According to the testimonies of Millwall fans reported in the Daily Mirror, groups of Lions fans were snorting cocaine on the Wembley concourses before the match and at half-time.
Holt says fans taking drugs is presenting police with a new challenge.
"There is certainly a link between substance misuse and violence in today's game, particularly when you start mixing cocaine and alcohol," he said. "People become very volatile, very hard to control and sometimes they are not rational.
"There are a whole range of initiatives to combat this, such as sniffer dogs to police the queues as they go into the ground. But it is not impossible for people to smuggle drugs into grounds, or to take them in public house toilets before they go in.
"These things happen and we've got to do all we can with both the licensees and the clubs to make it as difficult as possible to watch football under the influence of alcohol or drugs."
SENTENCES & BANNING ORDERS
Millwall and Newcastle have been quick to declare that any fan found to have been involved in the weekend skirmishes will be banned indefinitely. But under UK law, the maximum banning order for a football-related offence is 10 years.
"With the quality of CCTV, particularly at Wembley, I would be pretty confident that we would be able to capture images of the majority of those responsible for the disorder and identify them," said Holt.
"They will then seek to arrest those perpetrators, who will be put before the courts and we will be doing all we can to ensure the courts impose the maximum sentence allowed by law for such offences. Anyone who is engaged in disorder will also get a football banning order and that will be the end of them watching football for the foreseeable future."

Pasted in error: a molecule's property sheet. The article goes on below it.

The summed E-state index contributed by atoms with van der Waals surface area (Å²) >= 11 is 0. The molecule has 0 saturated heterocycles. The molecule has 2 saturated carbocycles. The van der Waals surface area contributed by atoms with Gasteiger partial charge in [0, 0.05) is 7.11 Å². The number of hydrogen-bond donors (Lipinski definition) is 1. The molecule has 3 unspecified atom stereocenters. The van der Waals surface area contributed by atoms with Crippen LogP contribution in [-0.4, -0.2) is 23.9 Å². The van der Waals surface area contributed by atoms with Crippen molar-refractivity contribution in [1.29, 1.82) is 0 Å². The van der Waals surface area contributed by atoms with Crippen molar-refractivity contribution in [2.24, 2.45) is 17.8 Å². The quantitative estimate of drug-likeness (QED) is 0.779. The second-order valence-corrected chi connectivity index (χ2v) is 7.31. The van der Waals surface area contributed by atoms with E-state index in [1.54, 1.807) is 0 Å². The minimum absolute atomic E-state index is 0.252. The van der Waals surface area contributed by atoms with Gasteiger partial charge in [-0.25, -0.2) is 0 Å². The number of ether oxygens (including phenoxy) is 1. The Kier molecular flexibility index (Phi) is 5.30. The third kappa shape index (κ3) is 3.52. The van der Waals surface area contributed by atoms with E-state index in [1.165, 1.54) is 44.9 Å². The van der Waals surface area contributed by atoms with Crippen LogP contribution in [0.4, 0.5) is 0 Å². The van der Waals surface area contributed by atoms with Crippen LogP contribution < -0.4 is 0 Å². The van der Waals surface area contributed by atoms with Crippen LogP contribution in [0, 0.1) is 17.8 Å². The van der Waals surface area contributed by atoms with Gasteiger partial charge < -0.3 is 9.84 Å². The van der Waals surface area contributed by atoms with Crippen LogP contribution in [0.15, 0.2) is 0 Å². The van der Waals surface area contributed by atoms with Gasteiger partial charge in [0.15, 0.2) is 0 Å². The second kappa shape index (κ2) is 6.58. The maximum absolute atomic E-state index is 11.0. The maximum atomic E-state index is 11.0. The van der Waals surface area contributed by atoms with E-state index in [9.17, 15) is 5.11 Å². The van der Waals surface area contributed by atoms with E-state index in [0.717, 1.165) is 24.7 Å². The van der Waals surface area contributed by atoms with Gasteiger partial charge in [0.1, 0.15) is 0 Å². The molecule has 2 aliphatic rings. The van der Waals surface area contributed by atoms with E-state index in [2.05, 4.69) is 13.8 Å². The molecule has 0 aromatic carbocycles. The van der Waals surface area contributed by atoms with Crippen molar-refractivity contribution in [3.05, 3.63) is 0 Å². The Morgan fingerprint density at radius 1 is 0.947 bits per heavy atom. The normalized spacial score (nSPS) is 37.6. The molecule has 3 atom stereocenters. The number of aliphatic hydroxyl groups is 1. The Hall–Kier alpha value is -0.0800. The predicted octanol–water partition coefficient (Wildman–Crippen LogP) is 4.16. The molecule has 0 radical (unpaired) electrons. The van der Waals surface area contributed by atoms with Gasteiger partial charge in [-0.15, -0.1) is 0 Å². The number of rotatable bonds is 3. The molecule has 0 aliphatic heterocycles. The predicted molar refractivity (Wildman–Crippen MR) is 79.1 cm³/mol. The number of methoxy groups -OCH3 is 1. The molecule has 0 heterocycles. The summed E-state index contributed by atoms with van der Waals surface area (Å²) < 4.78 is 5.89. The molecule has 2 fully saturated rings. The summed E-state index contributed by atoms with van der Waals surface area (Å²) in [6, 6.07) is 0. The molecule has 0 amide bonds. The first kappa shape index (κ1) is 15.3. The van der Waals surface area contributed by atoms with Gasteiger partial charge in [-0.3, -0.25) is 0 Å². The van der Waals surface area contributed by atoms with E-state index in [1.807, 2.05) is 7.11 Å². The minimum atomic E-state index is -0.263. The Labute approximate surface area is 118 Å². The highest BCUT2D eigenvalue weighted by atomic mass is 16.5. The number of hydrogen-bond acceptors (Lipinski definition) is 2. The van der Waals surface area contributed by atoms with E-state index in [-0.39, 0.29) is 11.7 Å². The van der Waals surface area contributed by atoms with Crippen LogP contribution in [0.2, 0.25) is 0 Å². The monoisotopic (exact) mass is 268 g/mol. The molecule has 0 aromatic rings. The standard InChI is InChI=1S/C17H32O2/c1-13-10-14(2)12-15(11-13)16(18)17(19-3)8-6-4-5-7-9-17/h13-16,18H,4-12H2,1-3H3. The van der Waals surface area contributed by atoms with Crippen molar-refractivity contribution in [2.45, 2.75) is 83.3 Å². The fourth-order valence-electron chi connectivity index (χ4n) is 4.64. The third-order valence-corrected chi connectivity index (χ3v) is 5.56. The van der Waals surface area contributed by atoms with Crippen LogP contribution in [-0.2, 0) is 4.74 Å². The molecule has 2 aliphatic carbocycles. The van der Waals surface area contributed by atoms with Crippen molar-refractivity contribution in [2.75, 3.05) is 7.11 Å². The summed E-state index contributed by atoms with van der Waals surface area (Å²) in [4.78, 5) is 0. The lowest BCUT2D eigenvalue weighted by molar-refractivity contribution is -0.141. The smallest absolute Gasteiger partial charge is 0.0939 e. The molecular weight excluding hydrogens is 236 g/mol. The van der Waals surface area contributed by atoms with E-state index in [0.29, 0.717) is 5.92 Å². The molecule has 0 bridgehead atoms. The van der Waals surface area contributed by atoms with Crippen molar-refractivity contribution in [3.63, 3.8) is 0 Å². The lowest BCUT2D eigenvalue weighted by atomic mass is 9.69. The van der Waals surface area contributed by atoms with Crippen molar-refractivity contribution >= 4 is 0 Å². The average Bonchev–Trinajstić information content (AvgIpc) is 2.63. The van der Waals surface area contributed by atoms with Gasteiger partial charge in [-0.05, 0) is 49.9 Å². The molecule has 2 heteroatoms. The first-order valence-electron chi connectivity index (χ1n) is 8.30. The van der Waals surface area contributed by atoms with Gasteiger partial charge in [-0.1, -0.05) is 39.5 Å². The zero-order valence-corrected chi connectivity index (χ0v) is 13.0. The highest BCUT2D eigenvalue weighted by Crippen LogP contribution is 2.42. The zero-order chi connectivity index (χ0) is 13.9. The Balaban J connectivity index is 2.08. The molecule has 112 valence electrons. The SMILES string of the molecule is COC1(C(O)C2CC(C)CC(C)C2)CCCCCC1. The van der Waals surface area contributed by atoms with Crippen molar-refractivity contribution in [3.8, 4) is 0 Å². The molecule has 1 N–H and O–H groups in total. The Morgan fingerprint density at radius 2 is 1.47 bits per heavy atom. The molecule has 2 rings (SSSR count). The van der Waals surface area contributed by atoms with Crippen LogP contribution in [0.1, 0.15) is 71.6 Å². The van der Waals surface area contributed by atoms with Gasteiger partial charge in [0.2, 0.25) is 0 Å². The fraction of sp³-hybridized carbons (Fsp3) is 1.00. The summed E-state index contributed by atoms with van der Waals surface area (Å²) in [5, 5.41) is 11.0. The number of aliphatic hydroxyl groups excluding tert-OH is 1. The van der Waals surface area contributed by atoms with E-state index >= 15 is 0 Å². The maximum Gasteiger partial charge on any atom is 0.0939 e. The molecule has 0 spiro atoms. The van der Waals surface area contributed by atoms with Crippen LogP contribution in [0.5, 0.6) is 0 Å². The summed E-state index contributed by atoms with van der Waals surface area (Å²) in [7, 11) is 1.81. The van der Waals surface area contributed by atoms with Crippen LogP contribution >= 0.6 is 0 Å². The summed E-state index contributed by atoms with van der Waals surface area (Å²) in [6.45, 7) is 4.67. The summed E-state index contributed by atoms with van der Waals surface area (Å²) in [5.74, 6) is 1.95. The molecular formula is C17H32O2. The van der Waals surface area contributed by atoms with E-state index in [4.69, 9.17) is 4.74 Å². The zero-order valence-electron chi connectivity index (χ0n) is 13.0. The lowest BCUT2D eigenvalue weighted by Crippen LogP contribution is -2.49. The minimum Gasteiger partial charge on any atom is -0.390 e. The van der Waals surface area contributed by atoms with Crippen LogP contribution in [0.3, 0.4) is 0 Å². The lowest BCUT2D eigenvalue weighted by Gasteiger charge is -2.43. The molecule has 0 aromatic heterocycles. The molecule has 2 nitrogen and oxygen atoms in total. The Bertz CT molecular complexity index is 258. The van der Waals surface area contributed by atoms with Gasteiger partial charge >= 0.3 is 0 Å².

THE NEXT STEP
Police are working closely with football authorities and the clubs to review the incidents in London and Newcastle. How quickly can we expect a response and can a club really change its culture?
"There is a hot debrief taking place," said Holt. "Northumbria police chief superintendent Steve Neill is a very professional and experienced officer who will be reviewing the lessons learned and putting things in place for the next game at St James' Park. Clearly some things will be longer term because you can't change the culture of fans overnight.
"I've been very pleased by the response from both clubs saying they are going to take action against their own fans if it's shown they've been involved in violence. Those are the things that are going to change it, not necessarily one-off initiatives by the police service.
"I was down at Cardiff on Friday on a football matter unrelated to the current disorder. Their safety officer was very proud of the fact that Cardiff City used to be a difficult club with a difficult reputation but it has now turned itself around completely.
"Where there is a will, clubs can do much more, together with their local forces, to try to eradicate this sort of violence from their support."